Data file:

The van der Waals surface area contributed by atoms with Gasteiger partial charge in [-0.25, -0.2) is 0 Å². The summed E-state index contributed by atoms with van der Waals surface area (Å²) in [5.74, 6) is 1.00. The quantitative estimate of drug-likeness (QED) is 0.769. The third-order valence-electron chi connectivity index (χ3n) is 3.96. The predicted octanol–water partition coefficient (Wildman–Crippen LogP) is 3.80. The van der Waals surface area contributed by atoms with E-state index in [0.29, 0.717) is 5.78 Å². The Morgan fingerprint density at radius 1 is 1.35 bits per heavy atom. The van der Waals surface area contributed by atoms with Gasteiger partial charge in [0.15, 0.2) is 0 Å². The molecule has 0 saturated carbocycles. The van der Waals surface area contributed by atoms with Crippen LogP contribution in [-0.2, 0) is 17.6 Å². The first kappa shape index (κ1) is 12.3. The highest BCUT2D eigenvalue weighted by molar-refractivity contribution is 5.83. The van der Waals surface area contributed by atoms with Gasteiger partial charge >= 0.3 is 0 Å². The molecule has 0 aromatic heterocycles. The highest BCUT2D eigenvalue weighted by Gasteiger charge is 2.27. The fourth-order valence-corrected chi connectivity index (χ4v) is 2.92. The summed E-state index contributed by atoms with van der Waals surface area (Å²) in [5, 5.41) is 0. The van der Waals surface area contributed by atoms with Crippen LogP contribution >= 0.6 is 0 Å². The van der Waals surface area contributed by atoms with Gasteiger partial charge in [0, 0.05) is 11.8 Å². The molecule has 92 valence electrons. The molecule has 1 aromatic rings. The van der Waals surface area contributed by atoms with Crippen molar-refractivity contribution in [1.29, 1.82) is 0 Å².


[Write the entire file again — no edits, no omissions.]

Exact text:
The van der Waals surface area contributed by atoms with Gasteiger partial charge in [-0.25, -0.2) is 0 Å². The summed E-state index contributed by atoms with van der Waals surface area (Å²) in [5.74, 6) is 1.00. The quantitative estimate of drug-likeness (QED) is 0.769. The third-order valence-electron chi connectivity index (χ3n) is 3.96. The predicted octanol–water partition coefficient (Wildman–Crippen LogP) is 3.80. The van der Waals surface area contributed by atoms with E-state index in [0.29, 0.717) is 5.78 Å². The Morgan fingerprint density at radius 1 is 1.35 bits per heavy atom. The van der Waals surface area contributed by atoms with Gasteiger partial charge in [0.15, 0.2) is 0 Å². The molecule has 0 saturated carbocycles. The van der Waals surface area contributed by atoms with Crippen LogP contribution in [-0.2, 0) is 17.6 Å². The first kappa shape index (κ1) is 12.3. The highest BCUT2D eigenvalue weighted by molar-refractivity contribution is 5.83. The van der Waals surface area contributed by atoms with Gasteiger partial charge >= 0.3 is 0 Å². The molecule has 0 aromatic heterocycles. The highest BCUT2D eigenvalue weighted by Gasteiger charge is 2.27. The fourth-order valence-corrected chi connectivity index (χ4v) is 2.92. The summed E-state index contributed by atoms with van der Waals surface area (Å²) in [5, 5.41) is 0. The van der Waals surface area contributed by atoms with Crippen LogP contribution >= 0.6 is 0 Å². The van der Waals surface area contributed by atoms with Gasteiger partial charge in [0, 0.05) is 11.8 Å². The molecule has 92 valence electrons. The molecule has 1 aromatic rings. The van der Waals surface area contributed by atoms with Crippen molar-refractivity contribution in [1.29, 1.82) is 0 Å².